This post is dedicated to Bonnie Burns, one of the bloggers on the Amazing Blog Tour. I hope you have visited all three bloggers that I introduced you to in my last post. If you missed out, here are the links to their excellent blogs: Bonnie Burns; Joel FishmanAnna Vodicka. Bonnie is a lover of live squirrels and a dedicated and careful curator of her collection of squirrel memorabilia. Here is a small sample of her collection:  


Red and Grey Squirrels living in harmony

Red and Grey Squirrels living in harmony

The Mother of All Whales

Since this is my first blog, I would like to make this a space where we can talk about animals.  This imagines first of all that I am going to have readers who will want to talk to each other.  And that I will even have readers besides the friends I have platooned into this project.  Bonnie, David, Judith, Sheila, Patrick, Kari, Emily, Andrew, Joyce, and Molly. Yes Molly, you too.  I know you will read me, but the others will need to materialize.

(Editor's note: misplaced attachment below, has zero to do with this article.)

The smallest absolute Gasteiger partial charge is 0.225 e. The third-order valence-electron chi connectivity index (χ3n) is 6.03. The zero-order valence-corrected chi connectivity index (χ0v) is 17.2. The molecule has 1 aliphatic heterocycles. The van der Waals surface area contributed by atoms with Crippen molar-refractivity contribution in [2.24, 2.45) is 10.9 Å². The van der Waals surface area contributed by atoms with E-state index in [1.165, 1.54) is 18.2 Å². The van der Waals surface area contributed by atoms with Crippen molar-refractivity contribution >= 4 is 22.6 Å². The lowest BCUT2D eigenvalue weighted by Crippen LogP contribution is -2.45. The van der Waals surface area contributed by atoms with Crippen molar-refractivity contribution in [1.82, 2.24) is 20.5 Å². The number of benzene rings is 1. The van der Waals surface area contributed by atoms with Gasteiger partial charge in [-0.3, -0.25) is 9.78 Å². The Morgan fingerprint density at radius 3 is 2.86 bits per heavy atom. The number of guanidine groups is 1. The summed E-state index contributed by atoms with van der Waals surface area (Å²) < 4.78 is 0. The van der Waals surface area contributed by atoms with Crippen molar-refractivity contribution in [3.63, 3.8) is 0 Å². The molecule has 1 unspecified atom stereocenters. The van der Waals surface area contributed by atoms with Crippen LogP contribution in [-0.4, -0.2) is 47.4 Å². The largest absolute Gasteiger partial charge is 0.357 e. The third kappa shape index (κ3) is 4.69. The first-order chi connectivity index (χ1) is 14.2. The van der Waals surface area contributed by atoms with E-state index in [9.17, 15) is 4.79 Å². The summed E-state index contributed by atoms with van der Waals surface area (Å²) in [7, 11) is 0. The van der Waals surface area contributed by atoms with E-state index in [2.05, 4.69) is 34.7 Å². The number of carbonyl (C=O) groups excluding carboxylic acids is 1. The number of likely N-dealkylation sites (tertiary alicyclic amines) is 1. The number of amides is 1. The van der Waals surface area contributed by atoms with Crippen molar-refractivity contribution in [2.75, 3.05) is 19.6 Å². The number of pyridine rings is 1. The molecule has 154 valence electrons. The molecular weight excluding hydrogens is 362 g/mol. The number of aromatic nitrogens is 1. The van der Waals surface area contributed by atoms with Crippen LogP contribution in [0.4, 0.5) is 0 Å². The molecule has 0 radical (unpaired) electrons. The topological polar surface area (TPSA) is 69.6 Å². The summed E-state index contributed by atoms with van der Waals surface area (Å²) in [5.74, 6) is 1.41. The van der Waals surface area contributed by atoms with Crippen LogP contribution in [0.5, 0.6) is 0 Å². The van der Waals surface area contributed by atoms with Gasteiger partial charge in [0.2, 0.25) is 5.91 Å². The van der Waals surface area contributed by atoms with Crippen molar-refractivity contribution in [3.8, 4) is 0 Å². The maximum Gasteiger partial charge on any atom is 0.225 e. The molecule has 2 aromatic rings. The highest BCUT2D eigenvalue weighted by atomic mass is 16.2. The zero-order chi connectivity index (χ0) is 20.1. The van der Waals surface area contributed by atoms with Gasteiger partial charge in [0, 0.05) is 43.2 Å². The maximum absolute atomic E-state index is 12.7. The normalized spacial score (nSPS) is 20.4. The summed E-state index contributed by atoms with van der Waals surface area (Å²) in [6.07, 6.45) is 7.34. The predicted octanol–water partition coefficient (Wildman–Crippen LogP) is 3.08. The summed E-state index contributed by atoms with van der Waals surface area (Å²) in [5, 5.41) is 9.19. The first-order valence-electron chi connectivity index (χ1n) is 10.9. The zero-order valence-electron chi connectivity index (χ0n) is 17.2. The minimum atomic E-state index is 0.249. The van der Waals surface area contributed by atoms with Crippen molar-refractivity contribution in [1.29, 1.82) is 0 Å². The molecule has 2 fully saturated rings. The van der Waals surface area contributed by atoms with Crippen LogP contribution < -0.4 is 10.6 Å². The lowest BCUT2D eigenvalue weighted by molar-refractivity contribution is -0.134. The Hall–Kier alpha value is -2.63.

Last Saturday night, March 8, I saw The Whale, and he was immense, beyond understanding, most gigantic and malignant. I saw this whale both glorious and terrifying, in Moby-Dick, the opera, at the Kennedy Center in Washington D.C.  On its last night, the opera provided me with an unexpected beginning for my blog celebrating  animals, great and small.


Rockwell Kent’s Moby Dick

You see, I read Moby Dick over and over as an undergraduate, five times, and one more time in graduate school at Brown. Only then did I tire of reading the book, becoming in fact so tired that in 1968 I ran away from the great American novel to find myself in Berkeley working in the British 18th century. Reading and writing about even bigger novels than Melville’s, novels obsessed with women raped and ravaged and imprisoned in and out of marriages.  But that’s another story.